A Better Look at Internal Links

September 11th, 2020 / Author : TrendiByte

Part of on-site SEO best practice is to provide internal links to other pages on your site. This will benefit your on-site SEO by allowing users and search bots to navigate your site easily, helping establish an “information hierarchy” for your site, and helping distribute ranking abilities around your website.

Internal links will allow search bots to crawl and index your pages in their keyword system. The links will create pathways for them so they can reach the pages that they can index in a structured manner. Be sure to provide links to all of your pages so they can be found. If some of your pages cannot be reached by the bots just because their links are hidden or buried, all on-site SEO applied to them will go to waste including the information those pages can offer to users.

Check below the common reasons why certain pages could not be reached and indexed:

 

  • Links that only appear in Submission-Required forms –

Any content or link that is only accessible through a submission form will be invisible or non-existent to search engines. This is because search engine bots will not attempt to submit forms just to try to access any information through them.

 

  • Links that can only be accessed through internal search boxes –

Search engine bots will also not attempt to perform searches within a website just to look for content, thus leaving all pages and content behind search box walls inaccessible and non-existent to search engines.

 

  •  Links in Un-Parseable Javascript-

Links to pages that are built or formed using Javascript tend to be uncrawlable or devalued, depending on the type of implementation. That is why, ideally, all links should be made using standard HTML instead of Javascript, especially on pages where gaining traffic is important.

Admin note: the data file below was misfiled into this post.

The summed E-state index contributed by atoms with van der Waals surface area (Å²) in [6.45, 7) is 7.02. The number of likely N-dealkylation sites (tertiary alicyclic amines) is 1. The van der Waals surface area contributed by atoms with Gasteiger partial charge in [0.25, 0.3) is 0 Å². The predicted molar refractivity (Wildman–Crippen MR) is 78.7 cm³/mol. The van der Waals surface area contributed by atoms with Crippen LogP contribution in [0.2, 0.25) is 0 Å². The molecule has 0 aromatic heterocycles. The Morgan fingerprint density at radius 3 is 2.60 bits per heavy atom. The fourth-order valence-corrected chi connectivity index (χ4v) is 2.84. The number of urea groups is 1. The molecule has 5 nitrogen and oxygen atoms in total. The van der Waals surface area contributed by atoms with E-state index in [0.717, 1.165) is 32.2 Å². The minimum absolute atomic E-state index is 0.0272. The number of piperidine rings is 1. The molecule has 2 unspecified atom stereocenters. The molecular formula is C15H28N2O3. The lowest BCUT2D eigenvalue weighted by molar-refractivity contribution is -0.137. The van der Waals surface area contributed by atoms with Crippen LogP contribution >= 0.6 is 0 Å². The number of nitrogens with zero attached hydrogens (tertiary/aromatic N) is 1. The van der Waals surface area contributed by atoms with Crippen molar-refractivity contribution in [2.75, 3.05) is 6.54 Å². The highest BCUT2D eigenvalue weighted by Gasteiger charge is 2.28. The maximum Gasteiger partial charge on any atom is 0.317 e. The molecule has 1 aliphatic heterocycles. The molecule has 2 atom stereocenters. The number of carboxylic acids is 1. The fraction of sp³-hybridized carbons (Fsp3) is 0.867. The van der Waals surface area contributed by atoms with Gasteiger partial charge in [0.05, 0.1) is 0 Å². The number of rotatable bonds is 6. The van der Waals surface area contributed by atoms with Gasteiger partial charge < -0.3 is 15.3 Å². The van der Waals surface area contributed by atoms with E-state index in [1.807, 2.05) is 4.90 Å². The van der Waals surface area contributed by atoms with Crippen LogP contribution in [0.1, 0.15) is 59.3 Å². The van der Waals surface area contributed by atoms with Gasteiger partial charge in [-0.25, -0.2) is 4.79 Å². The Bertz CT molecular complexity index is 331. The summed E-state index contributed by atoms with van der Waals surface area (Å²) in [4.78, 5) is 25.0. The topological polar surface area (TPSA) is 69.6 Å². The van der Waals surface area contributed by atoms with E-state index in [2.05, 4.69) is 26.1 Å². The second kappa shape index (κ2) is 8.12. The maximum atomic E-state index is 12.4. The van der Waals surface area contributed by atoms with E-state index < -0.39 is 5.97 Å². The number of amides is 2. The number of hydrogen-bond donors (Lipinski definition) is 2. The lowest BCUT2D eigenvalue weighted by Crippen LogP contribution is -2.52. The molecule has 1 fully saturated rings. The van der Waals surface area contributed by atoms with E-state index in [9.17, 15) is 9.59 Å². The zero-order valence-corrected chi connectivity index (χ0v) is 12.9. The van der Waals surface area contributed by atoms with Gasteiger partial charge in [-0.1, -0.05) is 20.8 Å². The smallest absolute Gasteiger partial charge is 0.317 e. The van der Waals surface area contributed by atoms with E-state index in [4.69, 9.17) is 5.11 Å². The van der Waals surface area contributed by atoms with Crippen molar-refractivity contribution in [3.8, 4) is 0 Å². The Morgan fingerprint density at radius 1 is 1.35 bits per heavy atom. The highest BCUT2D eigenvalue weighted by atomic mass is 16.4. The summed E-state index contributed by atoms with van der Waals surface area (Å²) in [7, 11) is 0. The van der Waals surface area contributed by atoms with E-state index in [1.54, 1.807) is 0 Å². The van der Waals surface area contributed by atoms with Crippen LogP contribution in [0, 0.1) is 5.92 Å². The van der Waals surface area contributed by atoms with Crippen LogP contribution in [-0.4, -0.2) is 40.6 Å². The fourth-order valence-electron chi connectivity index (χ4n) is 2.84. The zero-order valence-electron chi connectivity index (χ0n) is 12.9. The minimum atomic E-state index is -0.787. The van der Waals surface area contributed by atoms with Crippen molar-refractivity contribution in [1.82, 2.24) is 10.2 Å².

• Links that are only found in Flash, Java, and other Plugins –

Plugins are usually uncrawlable and inaccessible, so essentially, links in these platforms would be inaccessible to search engine bots too.

  • Links leading to pages that are blocked by Robots.txt or Meta robots Tag –

These REP (robots exclusion protocol) text files affect how search engine bots crawl a website’s pages. Some pages are blocked to disallow search bots both from crawling and indexing pages that do not need to be indexed, such as duplicate pages. These protocols are adjusted and applied according to the parameters set by the webmaster.

 

  • Links that appear on pages that contain more than 250 links –

Search engine bots have crawl limits of 150 links per page, which means they may stop crawling a page when they reach 150 crawled links on a single page.

This limit can be flexible, allowing bots to crawl as many as 250 links on a single page. However, it is best to practice limiting the number of links to 150 per page in order not to risk losing the ability to crawl more pages.

For example, if your page links to 150 external sites in the earliest parts of the content before providing a link to your own pages, you risk not having your other pages crawled because the bots have already reached their crawl limit of 150 links, each leading to pages outside your domain.

 

  • Links within Frames and I-Frames –

Links in both frames and I-Frames are technically crawlable, but they pose structural issues for search engine bots in terms of organization and following. The use of these will require a good technical understanding of how search engines work in indexing and following links in frames.

 

So far, those are the types of internal links that are hard to crawl or follow, which can affect your on-site SEO strategy. There may be pages that do not need to be crawled or indexed, but it will be best to build internal links using standard HTML for those pages that you need search engines to crawl and index.

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